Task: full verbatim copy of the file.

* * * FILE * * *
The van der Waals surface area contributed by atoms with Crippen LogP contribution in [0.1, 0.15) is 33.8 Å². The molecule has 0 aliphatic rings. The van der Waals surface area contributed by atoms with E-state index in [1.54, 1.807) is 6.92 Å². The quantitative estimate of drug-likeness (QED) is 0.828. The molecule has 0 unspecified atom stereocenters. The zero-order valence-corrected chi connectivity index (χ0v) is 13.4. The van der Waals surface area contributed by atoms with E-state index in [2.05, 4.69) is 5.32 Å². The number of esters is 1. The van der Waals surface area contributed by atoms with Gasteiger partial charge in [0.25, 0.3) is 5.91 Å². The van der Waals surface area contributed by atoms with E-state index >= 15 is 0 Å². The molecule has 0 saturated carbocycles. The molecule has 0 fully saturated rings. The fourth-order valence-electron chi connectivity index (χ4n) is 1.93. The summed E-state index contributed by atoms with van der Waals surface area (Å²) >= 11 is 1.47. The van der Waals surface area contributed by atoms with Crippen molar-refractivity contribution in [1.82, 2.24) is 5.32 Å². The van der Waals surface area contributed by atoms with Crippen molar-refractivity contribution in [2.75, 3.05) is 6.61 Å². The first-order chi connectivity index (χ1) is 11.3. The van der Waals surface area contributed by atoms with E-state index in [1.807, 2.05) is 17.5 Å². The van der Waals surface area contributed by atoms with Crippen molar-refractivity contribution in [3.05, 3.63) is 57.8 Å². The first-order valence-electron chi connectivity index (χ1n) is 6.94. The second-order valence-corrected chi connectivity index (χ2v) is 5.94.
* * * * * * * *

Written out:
The van der Waals surface area contributed by atoms with Crippen LogP contribution in [0.1, 0.15) is 33.8 Å². The molecule has 0 aliphatic rings. The van der Waals surface area contributed by atoms with E-state index in [1.54, 1.807) is 6.92 Å². The quantitative estimate of drug-likeness (QED) is 0.828. The molecule has 0 unspecified atom stereocenters. The zero-order valence-corrected chi connectivity index (χ0v) is 13.4. The van der Waals surface area contributed by atoms with E-state index in [2.05, 4.69) is 5.32 Å². The number of esters is 1. The van der Waals surface area contributed by atoms with Gasteiger partial charge in [0.25, 0.3) is 5.91 Å². The van der Waals surface area contributed by atoms with E-state index >= 15 is 0 Å². The molecule has 0 saturated carbocycles. The molecule has 0 fully saturated rings. The fourth-order valence-electron chi connectivity index (χ4n) is 1.93. The summed E-state index contributed by atoms with van der Waals surface area (Å²) >= 11 is 1.47. The van der Waals surface area contributed by atoms with Crippen molar-refractivity contribution in [1.82, 2.24) is 5.32 Å². The van der Waals surface area contributed by atoms with Crippen molar-refractivity contribution in [2.75, 3.05) is 6.61 Å². The first-order chi connectivity index (χ1) is 11.3. The van der Waals surface area contributed by atoms with E-state index in [1.807, 2.05) is 17.5 Å². The van der Waals surface area contributed by atoms with Crippen molar-refractivity contribution in [3.05, 3.63) is 57.8 Å². The first-order valence-electron chi connectivity index (χ1n) is 6.94. The second-order valence-corrected chi connectivity index (χ2v) is 5.94.